As darkness falls and West Green’s justly celebrated illuminated gardens come into their own, that unquestionably provides a beautiful backdrop, and an especially appropriate one for Act Four of Figaro. But otherwise Richard Studer’s production is rather pared down and almost hampers the opera’s unyielding vivacity. The relevant interiors of the Count’s mansion are laid in three clear areas, delineated by open white frames. But without any walls or doors, the singers have to mime the actions of entering and departing, or locking and unlocking – crucial to the comedy of the various scenes as different characters come and go, or hide. A similar approach was taken by Thomas Guthrie for Longborough in 2016, but that also had a clear concept by being set on the eve of the First World War at the great neighbouring house to that festival, Sezincote. Studer’s vision is unfortunately rather devoid of any very specific context as the various indeterminate costumes suggest anywhere between the 1930s and the 1960s (Susanna’s ironic deference to Marcellina in the duet ‘Via resti servita’ by calling her the “Force’s sweetheart” suggests a time during or after the Second World but no military action ever becomes evident); and the one gesture towards a concept are the portraits along the back wall of various aristocratic worthies from the eighteenth- and nineteenth-centuries but with Mozart’s picture as the centrepiece among them, perhaps arguing for the superiority of artistic aristocracy. If that is so, the point is not developed.

The singers generally make a better fist of forging a coherent whole out of the music. Jacobo Ochoa is an efficient Figaro, with occasional heft, but jovial on the whole. Lorena Paz Nieto has more sparkle in voice and eye, making her a charmingly playful Susanna, showing which of the two has the upper hand. Nicholas Morris is a dark-toned Count Almaviva but somewhat wooden in choreography, whereas Galina Averina as his Countess remains poised and dignified – if she starts out somewhat uncertainly, she attains more steady confidence for the triumphant resolve at the end of ‘Dove sono’.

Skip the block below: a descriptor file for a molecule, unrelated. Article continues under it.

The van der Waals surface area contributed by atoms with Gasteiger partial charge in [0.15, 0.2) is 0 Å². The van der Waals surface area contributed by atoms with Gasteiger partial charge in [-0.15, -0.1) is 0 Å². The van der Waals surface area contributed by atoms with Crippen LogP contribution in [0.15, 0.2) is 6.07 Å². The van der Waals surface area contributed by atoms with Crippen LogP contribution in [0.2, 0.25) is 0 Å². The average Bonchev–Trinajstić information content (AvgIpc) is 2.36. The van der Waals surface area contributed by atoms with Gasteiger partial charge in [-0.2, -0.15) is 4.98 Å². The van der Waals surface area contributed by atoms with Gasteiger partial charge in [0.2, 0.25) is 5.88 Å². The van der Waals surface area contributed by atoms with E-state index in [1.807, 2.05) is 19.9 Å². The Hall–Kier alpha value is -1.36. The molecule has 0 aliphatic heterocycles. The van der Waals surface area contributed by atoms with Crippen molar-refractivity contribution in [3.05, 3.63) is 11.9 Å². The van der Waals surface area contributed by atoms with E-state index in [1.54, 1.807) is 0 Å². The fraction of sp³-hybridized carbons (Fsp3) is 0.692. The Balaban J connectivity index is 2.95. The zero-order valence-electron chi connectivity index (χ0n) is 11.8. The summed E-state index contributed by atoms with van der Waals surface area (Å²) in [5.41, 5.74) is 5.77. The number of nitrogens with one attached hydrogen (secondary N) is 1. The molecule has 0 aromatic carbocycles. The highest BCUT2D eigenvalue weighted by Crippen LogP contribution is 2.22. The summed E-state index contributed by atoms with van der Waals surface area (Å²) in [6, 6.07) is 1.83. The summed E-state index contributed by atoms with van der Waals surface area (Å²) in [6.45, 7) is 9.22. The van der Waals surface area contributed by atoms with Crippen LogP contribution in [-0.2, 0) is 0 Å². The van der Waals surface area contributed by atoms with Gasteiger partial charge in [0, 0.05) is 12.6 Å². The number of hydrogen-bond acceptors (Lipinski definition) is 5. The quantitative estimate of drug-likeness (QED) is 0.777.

Angharad Lyddon sounds strangely husky and hollow as Cherubino, and her intonation sometimes goes sharp. It might have seemed as though she were imitating the voice of an adolescent boy on the verge of breaking, but her more settled way with her second aria ‘Voi che sapete’ indicates that it was evidently only accidental. Trevor Eliot Bowes sings with powerful conviction as Doctor Bartolo, not least in ‘La vendetta’ as he vows to revenge himself upon Figaro, whilst Jeni Bern is an engagingly forbearing Marcellina. Rhodri Prys Jones ably plays up the comic elements of Don Basilio’s appearances, whilst Jennifer Clark and Mark Saberton make a creditable Barbarina and Antonio respectively.

Jonathan Lyness conducts an uneven account of the score. For all that it often courses along with a suitably light touch, and recitatives are sprightly and follow hard on the heels of the principal numbers to sustain dramatic tension, at other times pace lags. The scene in Act One where Cherubino and then the Count come to Susanna’s room often pauses and hesitates to no purpose, and the magnificent Act Two Finale doesn’t pulse with the necessary sense of expectation and excitement (though the choreography here does successfully convey chaos and confusion). The Act Four Finale is much better in building momentum to the point where the Countess pronounces forgiveness. With the orchestra ranged in an awkward formation at the back of the stage, balance is skewed as trumpets sometimes obtrude too prominently, as do the timpani, out on a limb. Less could have been more in the smaller musical and dramaturgical resources used in this production, but there needs to be more panache and spirit to bring that off successfully.